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A solution to open star parties to the public?

beginner clubs eyepieces observing observatory outreach sketching
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#1 Oregon-raybender

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Posted 20 October 2020 - 03:01 PM

I was asked if I had any ideas about how clean eyepieces after each person for public and school viewing.
Since many clubs are trying to find ways to getting back to star parties and education classes. What would work?

I have suggested a video eyepiece is one way, display on a large screen. Many exploring groups are doing it.
Like the Nautilus live. The scientist can point out areas of interest and worth noting. 

But the clubs and public would like to get back to hands on viewing.

 

OK, I decided to think out of the box. I remember many decades ago when I worked in R/D as a optical engineer.
I was asked to find a simple solution for some optics the staff was working on.
 
I recalled I used food wrap (Saran wrap) to cover some lenses, but still work optically.
 
So last night I tried it on my 6 inch GSO scope and 25 mm eyepiece. Made a PVC tube with the wrap
across the eye lens. Looked at some trees and won't you know it. It works. The eyepiece can be
covered and still perform. I just checked out Jupiter and Saturn with the 25mm and 9 mm with
the wrap simply across the top (eyelens). NO issues, the moons and bands were visible. Next
I tried Saturn, again no issues, Rings were fine, Rea and Titian were visible.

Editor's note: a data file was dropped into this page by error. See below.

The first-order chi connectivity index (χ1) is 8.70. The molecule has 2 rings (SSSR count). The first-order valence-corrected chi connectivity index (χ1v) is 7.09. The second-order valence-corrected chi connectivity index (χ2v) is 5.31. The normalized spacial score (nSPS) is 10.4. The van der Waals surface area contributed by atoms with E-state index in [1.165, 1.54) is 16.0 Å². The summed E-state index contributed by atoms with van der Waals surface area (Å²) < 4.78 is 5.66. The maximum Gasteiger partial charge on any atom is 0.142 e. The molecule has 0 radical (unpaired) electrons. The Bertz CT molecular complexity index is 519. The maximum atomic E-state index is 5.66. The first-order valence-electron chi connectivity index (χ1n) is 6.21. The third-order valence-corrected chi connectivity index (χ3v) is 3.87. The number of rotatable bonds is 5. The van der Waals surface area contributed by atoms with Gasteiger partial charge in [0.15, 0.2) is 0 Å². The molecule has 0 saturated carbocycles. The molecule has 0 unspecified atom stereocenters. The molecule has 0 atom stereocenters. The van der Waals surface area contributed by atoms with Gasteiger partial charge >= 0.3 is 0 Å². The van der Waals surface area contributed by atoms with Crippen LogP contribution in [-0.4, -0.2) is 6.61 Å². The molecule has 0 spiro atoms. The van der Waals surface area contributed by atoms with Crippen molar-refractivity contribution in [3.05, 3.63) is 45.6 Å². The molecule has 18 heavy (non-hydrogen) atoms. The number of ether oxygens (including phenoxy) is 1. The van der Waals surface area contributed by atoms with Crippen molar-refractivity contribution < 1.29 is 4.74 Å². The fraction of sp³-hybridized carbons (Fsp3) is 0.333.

I think this may solve the issue of cleaning the eyepiece. Make a PVC holder that slips over the eyepiece
for each person. I can think of a table with a batch of these, after each person, replace with a fresh one.
Make sets up for the number of visitors (based on the limit in the dome, may 25?) with extras. Have fresh sets
made up, in one box and the used ones in the other. After each viewing cycle, wash and replace the wrap.
Use gloves when making the sets and removing the cover.
 
The wrap is not perfect, there were areas where it would be an issue, but I found there is a lot of clear spots.
Remember, it's the size of the exit pupil ( 5-6mm) of the (25mm) eyepiece that has to be just good enough.
 
The eyepiece appears to be dirty with the wrap on it. Beyond that works fine. I think for the common
objects like the Moon, Jupiter and Saturn should be OK for first time observers and kids.
 
Think about trying it yourself. I used Kirkland brand (Costco) for today's test.
 
Maybe a solution in the future?  Cheaper than a glass window. 

Not sure if it meets health standards, but it's worth a try? It's use to protect food?  Can someone answer this question?

 
Let me know your thoughts. I attached some images of the project.
 
Starry Nightswaytogo.gif

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#2 chanrobi

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Posted 20 October 2020 - 03:28 PM

I don' think the eyepiece is the problem, it's the stuff the people are breathing on...